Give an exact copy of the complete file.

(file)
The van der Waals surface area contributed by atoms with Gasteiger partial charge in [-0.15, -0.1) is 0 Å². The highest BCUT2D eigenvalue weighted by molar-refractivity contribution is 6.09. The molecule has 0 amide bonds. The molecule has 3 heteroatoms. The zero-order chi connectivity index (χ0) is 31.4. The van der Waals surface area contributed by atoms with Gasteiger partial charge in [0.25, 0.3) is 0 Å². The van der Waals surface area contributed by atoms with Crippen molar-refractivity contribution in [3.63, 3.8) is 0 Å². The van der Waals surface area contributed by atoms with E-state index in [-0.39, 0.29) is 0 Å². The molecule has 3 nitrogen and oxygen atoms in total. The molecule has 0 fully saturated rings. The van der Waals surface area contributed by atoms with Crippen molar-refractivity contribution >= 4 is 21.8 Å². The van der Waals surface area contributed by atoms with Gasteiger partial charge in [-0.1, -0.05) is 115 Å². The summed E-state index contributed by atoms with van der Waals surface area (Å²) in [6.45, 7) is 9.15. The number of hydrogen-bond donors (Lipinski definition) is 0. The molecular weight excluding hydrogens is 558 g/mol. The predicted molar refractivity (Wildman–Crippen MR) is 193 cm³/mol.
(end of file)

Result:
The van der Waals surface area contributed by atoms with Gasteiger partial charge in [-0.15, -0.1) is 0 Å². The highest BCUT2D eigenvalue weighted by molar-refractivity contribution is 6.09. The molecule has 0 amide bonds. The molecule has 3 heteroatoms. The zero-order chi connectivity index (χ0) is 31.4. The van der Waals surface area contributed by atoms with Gasteiger partial charge in [0.25, 0.3) is 0 Å². The van der Waals surface area contributed by atoms with Crippen molar-refractivity contribution in [3.63, 3.8) is 0 Å². The van der Waals surface area contributed by atoms with E-state index in [-0.39, 0.29) is 0 Å². The molecule has 3 nitrogen and oxygen atoms in total. The molecule has 0 fully saturated rings. The van der Waals surface area contributed by atoms with Crippen molar-refractivity contribution >= 4 is 21.8 Å². The van der Waals surface area contributed by atoms with Gasteiger partial charge in [-0.1, -0.05) is 115 Å². The summed E-state index contributed by atoms with van der Waals surface area (Å²) in [6.45, 7) is 9.15. The number of hydrogen-bond donors (Lipinski definition) is 0. The molecular weight excluding hydrogens is 558 g/mol. The predicted molar refractivity (Wildman–Crippen MR) is 193 cm³/mol.